Some of my favorite places from my 2019 travels include the Grand Tetons, Carlsbad Caverns, the Everglades, and the heartland of the U.S. (no longer just “flyover states” to me). Being more of a loner, I was super surprised that I loved the huge Winnebago Grand National Rally event. But I did and cannot wait to return in 2020. If you’ve never been, GO! Of course, since my Travato is a magnet for other travelers, I have met plenty of people on the road as well. I am always giving tours and answering questions about my van/house.
Winnebago Factory Tour at GNR.
However, by early November, I was running on empty emotionally and physically. Don’t get me wrong. I’ve had a blast! But I had really pushed myself to the limit running around, trying to see everything, meet everyone, working on books, and attempting to do and have it all. People were giving me suggestions daily on where to go, what to see, what to eat. On top of that, my readers were clamoring for more new books. I did my best to keep up, but started feeling like I was managing their expectations, not my own.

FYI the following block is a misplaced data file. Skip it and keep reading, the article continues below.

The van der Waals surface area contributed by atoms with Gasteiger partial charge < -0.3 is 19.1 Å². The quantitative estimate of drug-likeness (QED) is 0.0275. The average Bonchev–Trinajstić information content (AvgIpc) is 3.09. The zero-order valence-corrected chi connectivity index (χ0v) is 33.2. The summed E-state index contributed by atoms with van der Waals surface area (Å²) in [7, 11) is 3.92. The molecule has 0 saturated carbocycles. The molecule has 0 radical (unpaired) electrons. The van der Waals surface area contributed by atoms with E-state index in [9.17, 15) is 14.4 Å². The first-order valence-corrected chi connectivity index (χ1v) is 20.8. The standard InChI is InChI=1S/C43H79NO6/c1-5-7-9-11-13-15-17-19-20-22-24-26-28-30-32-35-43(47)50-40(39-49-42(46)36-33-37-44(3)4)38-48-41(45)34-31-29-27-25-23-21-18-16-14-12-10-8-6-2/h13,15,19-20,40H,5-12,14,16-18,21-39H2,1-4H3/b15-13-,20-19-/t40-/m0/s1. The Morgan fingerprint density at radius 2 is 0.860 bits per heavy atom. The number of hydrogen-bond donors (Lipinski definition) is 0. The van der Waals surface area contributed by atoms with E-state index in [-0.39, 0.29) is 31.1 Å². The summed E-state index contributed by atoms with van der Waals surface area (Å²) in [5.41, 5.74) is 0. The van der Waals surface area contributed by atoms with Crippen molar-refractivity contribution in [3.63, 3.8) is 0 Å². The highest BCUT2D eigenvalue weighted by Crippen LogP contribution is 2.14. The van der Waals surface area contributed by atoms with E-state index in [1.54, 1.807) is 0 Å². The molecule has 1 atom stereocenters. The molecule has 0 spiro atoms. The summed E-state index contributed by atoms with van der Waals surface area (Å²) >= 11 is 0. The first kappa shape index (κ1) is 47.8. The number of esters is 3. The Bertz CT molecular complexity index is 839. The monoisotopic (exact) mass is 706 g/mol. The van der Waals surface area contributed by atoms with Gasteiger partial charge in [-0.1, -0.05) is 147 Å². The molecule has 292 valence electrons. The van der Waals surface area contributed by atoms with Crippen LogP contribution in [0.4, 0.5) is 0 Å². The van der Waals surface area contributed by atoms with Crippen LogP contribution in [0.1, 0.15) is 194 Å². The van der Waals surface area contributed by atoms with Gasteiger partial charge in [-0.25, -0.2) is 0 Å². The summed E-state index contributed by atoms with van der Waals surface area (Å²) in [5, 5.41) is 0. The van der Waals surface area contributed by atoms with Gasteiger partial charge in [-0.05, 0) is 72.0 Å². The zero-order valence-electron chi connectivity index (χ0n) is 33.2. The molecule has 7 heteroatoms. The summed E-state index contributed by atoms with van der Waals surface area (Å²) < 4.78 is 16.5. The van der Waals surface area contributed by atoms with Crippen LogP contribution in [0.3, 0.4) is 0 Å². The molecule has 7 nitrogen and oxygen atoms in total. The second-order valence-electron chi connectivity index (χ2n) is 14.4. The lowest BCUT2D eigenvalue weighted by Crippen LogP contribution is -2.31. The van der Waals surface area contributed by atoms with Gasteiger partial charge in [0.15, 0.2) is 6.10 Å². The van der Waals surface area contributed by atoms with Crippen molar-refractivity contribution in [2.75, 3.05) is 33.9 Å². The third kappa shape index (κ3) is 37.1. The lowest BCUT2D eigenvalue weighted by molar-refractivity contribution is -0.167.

That same month, a string of storms caused me to hole up in a small city-operated campground in North Carolina for six days, giving me time to reflect on the previous ten months.
Did I still want to do this?
YES! A thousand times YES!
There is no doubt at all that I want to continue as a full-time RVer. The freedom is seriously addictive. I joke with friends that I’ve become almost feral. The idea of returning to a life lived within walls makes me want to chew my foot off, like an animal caught in a trap. I know one day I will have to get off the road, but not yet. There is still so much to see and do. So much to learn about this world and the people who populate it.
Meetup with other Travato owners in Belle Isle State Park in Virginia.
As I mentioned, I have also learned a lot about myself during this year. Being alone on the road allows for a lot of self-reflection and growth. I am much more self-reliant and mechanically inclined and have become much less fussy about things. My overall attitude now is more go with the flow.
So how could I revamp the way I travel to make it even more fun and less stressful?
Resolutions for 2020
Get outside and exercise more.
Since owning my Travato, I have lost 55 lbs and am much healthier overall. I exercise regularly and being outside helps continue that success. When I first started, I joked that I was as outdoorsy as chintz curtains. Now I’m as outdoorsy as a picnic table – stable, sturdy and outside, but in no rush to climb steep or narrow trails or kayak lakes and rivers. Baby steps.